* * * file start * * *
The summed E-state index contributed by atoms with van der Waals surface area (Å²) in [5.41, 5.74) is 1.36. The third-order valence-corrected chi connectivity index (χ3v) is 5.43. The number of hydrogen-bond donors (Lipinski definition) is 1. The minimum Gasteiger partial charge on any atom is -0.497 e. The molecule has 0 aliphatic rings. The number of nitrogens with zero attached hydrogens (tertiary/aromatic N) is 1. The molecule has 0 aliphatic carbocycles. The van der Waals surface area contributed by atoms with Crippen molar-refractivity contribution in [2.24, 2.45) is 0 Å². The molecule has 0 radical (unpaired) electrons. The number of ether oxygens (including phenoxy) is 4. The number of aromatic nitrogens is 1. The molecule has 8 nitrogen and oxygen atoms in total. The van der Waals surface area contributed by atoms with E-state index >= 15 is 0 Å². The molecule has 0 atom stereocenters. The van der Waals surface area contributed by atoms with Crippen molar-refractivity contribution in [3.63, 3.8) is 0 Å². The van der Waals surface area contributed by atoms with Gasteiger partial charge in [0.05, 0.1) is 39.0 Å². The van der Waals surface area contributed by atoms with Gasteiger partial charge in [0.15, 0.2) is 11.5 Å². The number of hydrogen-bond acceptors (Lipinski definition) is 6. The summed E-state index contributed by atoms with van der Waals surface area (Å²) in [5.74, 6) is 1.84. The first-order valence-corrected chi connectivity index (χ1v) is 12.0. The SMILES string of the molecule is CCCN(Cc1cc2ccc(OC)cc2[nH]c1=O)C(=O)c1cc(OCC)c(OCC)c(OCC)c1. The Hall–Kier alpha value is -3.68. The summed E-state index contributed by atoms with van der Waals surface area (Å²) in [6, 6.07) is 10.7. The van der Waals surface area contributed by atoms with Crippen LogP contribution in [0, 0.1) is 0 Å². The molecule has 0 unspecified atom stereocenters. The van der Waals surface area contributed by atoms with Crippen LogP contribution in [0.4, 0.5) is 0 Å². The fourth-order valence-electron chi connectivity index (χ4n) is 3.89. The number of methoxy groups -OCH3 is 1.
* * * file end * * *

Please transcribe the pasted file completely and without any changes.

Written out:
The summed E-state index contributed by atoms with van der Waals surface area (Å²) in [5.41, 5.74) is 1.36. The third-order valence-corrected chi connectivity index (χ3v) is 5.43. The number of hydrogen-bond donors (Lipinski definition) is 1. The minimum Gasteiger partial charge on any atom is -0.497 e. The molecule has 0 aliphatic rings. The number of nitrogens with zero attached hydrogens (tertiary/aromatic N) is 1. The molecule has 0 aliphatic carbocycles. The van der Waals surface area contributed by atoms with Crippen molar-refractivity contribution in [2.24, 2.45) is 0 Å². The molecule has 0 radical (unpaired) electrons. The number of ether oxygens (including phenoxy) is 4. The number of aromatic nitrogens is 1. The molecule has 8 nitrogen and oxygen atoms in total. The van der Waals surface area contributed by atoms with E-state index >= 15 is 0 Å². The molecule has 0 atom stereocenters. The van der Waals surface area contributed by atoms with Crippen molar-refractivity contribution in [3.63, 3.8) is 0 Å². The van der Waals surface area contributed by atoms with Gasteiger partial charge in [0.05, 0.1) is 39.0 Å². The van der Waals surface area contributed by atoms with Gasteiger partial charge in [0.15, 0.2) is 11.5 Å². The number of hydrogen-bond acceptors (Lipinski definition) is 6. The summed E-state index contributed by atoms with van der Waals surface area (Å²) in [5.74, 6) is 1.84. The first-order valence-corrected chi connectivity index (χ1v) is 12.0. The SMILES string of the molecule is CCCN(Cc1cc2ccc(OC)cc2[nH]c1=O)C(=O)c1cc(OCC)c(OCC)c(OCC)c1. The Hall–Kier alpha value is -3.68. The summed E-state index contributed by atoms with van der Waals surface area (Å²) in [6, 6.07) is 10.7. The van der Waals surface area contributed by atoms with Crippen LogP contribution in [0, 0.1) is 0 Å². The molecule has 0 unspecified atom stereocenters. The van der Waals surface area contributed by atoms with Crippen LogP contribution in [0.4, 0.5) is 0 Å². The fourth-order valence-electron chi connectivity index (χ4n) is 3.89. The number of methoxy groups -OCH3 is 1.